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News from a wargamer with a special interest in the military history of the Balkans. It mainly covers my current reading and wargaming projects. For more detail you can visit the web sites I edit - Balkan Military History and Glasgow & District Wargaming Society. Or follow me on Twitter @Balkan_Dave
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Tuesday 27 December 2022

Fire and Stone: Siege of Vienna 1683

 Sieges can be challenging to game on the tabletop. The sheer size of most sieges, the time scale and the forces involved conspire against a tabletop simulation. They can also be a bit boring. The solution is often to fight sections of a siege. The Siege of Belgrade springs to mind in the old WAB supplement, but even this was really a battle fought around siege works.

The authors of a new board game have come up with a really interesting game based on one of the classic sieges of the 17th century - Kara Mustafa's attempt on Vienna in 1683. It has just arrived in the UK - arriving in time for my wife's Christmas present to me.

For your money, you get a concise booklet giving the history of the siege, a good quality board, game cards and all the player tokens in wood and card. Everything is high quality, with no flimsy parts. You can replace the board with a gaming mat, but I can't see the need.

My usual complaint about board games is unnecessary complexity. So, I was relieved to see a slim rulebook and a one-page QRS. Set-up time is also quick because you don't need to deploy anything for the troops. This is the board on the first move, with the Habsburg bastions supported by cannon in yellow and the Ottoman camp in red. The morale and move ladders are on the right, and the strategy and troop cards are on the left. There is a section for mining operations, which I didn't use in the first game.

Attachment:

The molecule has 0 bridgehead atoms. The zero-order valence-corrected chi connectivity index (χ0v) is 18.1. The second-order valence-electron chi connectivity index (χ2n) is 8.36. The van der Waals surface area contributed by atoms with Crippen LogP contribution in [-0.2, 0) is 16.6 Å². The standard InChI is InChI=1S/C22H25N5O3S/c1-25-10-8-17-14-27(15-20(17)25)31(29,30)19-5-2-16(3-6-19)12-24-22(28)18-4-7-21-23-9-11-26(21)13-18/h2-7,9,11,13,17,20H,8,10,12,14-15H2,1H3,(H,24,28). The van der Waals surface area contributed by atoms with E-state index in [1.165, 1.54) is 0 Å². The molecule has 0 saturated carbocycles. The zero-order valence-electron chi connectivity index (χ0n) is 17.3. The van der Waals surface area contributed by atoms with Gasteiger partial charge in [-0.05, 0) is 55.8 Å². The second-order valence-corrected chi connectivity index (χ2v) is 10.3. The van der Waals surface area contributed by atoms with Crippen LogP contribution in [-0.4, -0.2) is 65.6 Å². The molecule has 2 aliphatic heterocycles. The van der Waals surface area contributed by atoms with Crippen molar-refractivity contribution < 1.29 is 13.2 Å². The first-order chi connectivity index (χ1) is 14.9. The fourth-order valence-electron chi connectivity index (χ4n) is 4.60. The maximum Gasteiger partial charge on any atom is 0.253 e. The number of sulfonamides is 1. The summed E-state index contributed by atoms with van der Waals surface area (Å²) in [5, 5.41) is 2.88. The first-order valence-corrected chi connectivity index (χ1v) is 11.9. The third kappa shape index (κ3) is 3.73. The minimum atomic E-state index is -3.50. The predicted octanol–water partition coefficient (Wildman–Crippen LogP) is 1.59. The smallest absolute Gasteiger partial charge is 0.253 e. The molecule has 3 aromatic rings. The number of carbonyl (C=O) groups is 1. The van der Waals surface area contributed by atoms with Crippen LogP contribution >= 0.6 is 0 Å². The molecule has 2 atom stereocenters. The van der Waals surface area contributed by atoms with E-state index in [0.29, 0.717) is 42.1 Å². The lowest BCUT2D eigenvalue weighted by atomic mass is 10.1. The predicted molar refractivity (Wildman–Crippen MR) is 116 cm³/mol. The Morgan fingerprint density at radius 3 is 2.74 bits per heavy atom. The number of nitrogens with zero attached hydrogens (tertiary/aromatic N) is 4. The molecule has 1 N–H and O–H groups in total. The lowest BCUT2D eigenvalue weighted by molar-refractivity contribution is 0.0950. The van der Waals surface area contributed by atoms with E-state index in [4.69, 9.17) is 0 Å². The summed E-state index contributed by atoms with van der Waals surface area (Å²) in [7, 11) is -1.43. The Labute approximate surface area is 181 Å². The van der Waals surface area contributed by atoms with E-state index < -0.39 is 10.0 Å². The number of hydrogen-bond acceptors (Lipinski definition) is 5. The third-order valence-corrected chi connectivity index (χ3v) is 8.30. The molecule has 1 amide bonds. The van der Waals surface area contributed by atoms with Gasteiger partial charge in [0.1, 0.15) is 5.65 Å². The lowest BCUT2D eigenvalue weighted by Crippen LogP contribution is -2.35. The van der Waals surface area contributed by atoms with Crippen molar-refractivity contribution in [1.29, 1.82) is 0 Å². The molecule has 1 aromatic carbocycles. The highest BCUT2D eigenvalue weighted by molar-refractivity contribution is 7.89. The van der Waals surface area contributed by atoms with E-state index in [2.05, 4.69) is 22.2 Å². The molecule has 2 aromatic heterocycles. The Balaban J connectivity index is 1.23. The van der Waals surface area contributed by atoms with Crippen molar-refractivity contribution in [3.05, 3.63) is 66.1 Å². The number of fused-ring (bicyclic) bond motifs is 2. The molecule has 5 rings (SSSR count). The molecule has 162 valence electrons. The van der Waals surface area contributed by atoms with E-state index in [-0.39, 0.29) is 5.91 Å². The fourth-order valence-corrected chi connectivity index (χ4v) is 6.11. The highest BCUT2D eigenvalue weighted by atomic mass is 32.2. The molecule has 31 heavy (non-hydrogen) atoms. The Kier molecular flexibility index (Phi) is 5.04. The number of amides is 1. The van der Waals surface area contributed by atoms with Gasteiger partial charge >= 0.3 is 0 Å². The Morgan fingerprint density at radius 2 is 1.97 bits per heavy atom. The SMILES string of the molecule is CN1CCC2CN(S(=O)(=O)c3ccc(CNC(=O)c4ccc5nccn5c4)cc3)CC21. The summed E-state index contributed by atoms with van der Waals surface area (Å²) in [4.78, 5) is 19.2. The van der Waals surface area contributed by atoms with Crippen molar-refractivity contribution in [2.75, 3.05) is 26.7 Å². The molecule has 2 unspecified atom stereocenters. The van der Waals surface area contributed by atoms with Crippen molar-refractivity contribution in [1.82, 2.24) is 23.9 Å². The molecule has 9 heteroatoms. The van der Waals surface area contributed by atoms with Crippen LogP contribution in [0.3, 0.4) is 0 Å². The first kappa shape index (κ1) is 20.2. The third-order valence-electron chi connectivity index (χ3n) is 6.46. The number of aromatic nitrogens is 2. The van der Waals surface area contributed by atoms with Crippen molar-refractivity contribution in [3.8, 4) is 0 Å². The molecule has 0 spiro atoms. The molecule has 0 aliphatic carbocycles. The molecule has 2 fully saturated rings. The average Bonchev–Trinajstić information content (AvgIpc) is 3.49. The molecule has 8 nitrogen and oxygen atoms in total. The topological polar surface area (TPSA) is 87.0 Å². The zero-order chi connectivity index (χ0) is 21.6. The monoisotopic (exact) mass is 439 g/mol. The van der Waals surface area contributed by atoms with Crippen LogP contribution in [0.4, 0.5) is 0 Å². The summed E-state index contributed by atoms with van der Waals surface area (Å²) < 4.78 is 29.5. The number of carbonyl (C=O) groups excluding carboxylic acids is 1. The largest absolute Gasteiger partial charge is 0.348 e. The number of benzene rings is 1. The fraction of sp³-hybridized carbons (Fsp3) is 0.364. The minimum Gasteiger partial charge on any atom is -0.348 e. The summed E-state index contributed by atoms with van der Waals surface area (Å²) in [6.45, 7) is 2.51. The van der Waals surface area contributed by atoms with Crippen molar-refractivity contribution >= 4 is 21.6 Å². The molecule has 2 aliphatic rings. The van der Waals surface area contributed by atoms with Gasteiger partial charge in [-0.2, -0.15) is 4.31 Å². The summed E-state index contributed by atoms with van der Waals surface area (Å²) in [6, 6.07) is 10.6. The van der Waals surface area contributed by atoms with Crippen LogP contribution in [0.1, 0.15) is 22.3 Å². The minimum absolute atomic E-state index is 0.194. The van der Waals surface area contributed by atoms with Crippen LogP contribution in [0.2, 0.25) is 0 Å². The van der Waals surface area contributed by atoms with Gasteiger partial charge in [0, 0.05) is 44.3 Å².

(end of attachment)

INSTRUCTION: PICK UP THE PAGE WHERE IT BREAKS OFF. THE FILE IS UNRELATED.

The Ottomans go first, and having drawn five strategy cards, they can use them to take actions like entrench, assault, bombard, or mine. Each card also has a particular strategy that you can use instead of an action. Each side also gets five tactic cards you can deploy to support a specific plan. I played the Ottomans and went straight into an attack on the outer defences. Each side deployed three troop cards (The Ottomans usually get more), and both sides deployed the tactic cards on the right. Battles are resolved in a few phases that depend on bombarding and fortifications. The yellow wooden strips are temporary fortifications.

A successful assault enabled me to bring more cannons into the supporting hex. They then attacked the centre. Here you can see the additional Ottoman cards, which come about for as long as you can trace a supply line to the camp.

Having seen off a couple of Habsburg sorties, I methodically advanced to capture the Ravelin. This had the added advantage of destroying much of the Habsburg artillery. 

In the final moves, I advanced into the open ground, which was easier because the Habsburgs had no fortifications there. Events and successful assaults can move the morale ladder up and down. These two moves brought the Habsburg morale to an end. This ends the game without me having to assault the curtain wall. Control of which is another Ottoman victory condition.

I'm sure I got a few things wrong, but my initial reaction is that this is an elegant game system that gives a decent game in a couple of hours once you have mastered the rules. The basic mechanisms are straightforward while allowing a subtle array of tactical approaches. Not that there was anything subtle in my plan! It is a game that really needs two players, although standard solo-play techniques still give a decent game. My thanks to the Istanbul Wargamers for highlighting this game to me.


  1. Very interesting! A good siege game is my Holy Grail, so thanks for the run down.

  2. Sounds interesting, but will it be very replayable?

    1. Do the Istanbul wargamers tend to play games involving themselves (i.e. / Turks and, I suppose perhaps to a lesser extent, other Balkan nations)? I know we Brits tend to favour to a considerable extent those campaigns involving “ourselves”. Of course, we British are not known for our willingness to learn other languages so that may be one factor. 😉

    2. They appear to play a wide range of games covering all nationalities. But inevitably, like most UK gamers, a focus on closer to home.